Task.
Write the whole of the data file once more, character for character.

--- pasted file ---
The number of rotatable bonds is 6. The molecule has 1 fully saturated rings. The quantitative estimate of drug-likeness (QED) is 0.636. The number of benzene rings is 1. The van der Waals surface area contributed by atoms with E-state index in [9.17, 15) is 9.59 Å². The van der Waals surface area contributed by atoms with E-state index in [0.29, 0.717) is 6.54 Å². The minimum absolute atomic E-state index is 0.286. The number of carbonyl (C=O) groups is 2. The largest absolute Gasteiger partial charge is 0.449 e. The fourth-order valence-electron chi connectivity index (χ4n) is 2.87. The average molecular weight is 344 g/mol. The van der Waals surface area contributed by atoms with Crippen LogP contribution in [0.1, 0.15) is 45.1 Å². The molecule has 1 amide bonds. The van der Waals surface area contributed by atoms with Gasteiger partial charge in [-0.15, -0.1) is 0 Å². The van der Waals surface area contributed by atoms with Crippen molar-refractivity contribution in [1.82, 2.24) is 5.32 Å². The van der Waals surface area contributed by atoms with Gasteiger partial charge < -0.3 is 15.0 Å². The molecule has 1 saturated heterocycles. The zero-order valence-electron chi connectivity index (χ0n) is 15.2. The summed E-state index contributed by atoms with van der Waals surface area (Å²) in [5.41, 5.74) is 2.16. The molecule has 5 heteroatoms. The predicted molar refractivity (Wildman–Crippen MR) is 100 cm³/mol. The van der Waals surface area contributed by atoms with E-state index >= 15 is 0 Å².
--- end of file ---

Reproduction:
The number of rotatable bonds is 6. The molecule has 1 fully saturated rings. The quantitative estimate of drug-likeness (QED) is 0.636. The number of benzene rings is 1. The van der Waals surface area contributed by atoms with E-state index in [9.17, 15) is 9.59 Å². The van der Waals surface area contributed by atoms with E-state index in [0.29, 0.717) is 6.54 Å². The minimum absolute atomic E-state index is 0.286. The number of carbonyl (C=O) groups is 2. The largest absolute Gasteiger partial charge is 0.449 e. The fourth-order valence-electron chi connectivity index (χ4n) is 2.87. The average molecular weight is 344 g/mol. The van der Waals surface area contributed by atoms with Crippen LogP contribution in [0.1, 0.15) is 45.1 Å². The molecule has 1 amide bonds. The van der Waals surface area contributed by atoms with Gasteiger partial charge in [-0.15, -0.1) is 0 Å². The van der Waals surface area contributed by atoms with Crippen molar-refractivity contribution in [1.82, 2.24) is 5.32 Å². The van der Waals surface area contributed by atoms with Gasteiger partial charge < -0.3 is 15.0 Å². The molecule has 1 saturated heterocycles. The zero-order valence-electron chi connectivity index (χ0n) is 15.2. The summed E-state index contributed by atoms with van der Waals surface area (Å²) in [5.41, 5.74) is 2.16. The molecule has 5 heteroatoms. The predicted molar refractivity (Wildman–Crippen MR) is 100 cm³/mol. The van der Waals surface area contributed by atoms with E-state index >= 15 is 0 Å².